Erica Pandey at Axios:
Americans are increasingly forgoing or delaying marriage — a dramatic shift from societal norms a generation ago.
By the numbers: Over the last 50 years, the marriage rate in the U.S. has dropped by nearly 60%.
What's happening: Taxes and some other legal structures still give an advantage to married couples, but the formal benefits of marriage are diminishing, said Andrew Cherlin, a sociologist at Johns Hopkins. And the societal pressure to marry has eroded dramatically. "Life is still a bit easier if you're married," he said. But many of the life events we link to marriage, such as cohabitating or having kids, are increasingly occurring outside of marriage.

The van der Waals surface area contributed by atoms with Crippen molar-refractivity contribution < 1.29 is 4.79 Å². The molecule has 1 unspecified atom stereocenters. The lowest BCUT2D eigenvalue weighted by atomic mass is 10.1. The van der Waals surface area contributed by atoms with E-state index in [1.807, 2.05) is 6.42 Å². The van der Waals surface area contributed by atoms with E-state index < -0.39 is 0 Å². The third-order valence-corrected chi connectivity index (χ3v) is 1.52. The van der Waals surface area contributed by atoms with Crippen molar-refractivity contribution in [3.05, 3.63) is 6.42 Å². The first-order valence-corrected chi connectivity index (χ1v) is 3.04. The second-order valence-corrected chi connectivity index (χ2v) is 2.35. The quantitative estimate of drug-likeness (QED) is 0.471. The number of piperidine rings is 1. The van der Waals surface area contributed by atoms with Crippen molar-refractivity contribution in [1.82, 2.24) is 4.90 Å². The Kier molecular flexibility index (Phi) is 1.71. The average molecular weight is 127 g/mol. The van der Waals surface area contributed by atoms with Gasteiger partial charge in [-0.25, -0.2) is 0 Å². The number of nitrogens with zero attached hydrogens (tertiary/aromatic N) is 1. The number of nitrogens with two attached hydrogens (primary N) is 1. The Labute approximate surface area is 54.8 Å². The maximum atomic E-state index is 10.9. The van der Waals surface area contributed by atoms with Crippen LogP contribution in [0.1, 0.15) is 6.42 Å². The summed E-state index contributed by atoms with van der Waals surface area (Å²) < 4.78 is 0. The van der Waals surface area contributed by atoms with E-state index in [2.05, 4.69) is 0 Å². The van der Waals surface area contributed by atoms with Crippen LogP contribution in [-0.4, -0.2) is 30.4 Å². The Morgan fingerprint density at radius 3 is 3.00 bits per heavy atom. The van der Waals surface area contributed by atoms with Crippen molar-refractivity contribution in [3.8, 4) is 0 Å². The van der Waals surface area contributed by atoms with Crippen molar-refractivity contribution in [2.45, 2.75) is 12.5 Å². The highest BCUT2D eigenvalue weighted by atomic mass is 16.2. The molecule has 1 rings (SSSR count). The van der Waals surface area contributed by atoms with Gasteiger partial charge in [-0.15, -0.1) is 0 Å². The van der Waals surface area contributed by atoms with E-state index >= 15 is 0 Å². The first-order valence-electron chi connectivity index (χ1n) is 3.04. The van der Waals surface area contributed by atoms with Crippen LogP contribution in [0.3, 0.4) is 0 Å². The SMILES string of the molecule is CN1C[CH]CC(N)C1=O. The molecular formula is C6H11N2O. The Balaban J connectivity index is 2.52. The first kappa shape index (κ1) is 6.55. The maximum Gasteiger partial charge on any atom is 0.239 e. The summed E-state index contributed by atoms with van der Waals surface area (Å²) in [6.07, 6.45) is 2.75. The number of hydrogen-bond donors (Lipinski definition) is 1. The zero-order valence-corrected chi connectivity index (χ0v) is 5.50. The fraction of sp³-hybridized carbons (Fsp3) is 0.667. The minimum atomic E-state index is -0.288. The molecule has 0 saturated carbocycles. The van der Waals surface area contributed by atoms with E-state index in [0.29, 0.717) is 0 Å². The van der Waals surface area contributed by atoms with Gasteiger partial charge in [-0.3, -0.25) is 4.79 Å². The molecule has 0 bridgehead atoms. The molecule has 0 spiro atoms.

Reality check: Even as the marriage rate is falling, the institution still holds value in the U.S., said Susan Brown, co-director of the National Center for Family & Marriage Research.Case in point: High school seniors' attitudes toward marriage have remained relatively stable over the past several decades.
In 1976, 74% of seniors said they expected to get married, and in 2020, 71% said so, according to an ongoing University of Michigan study.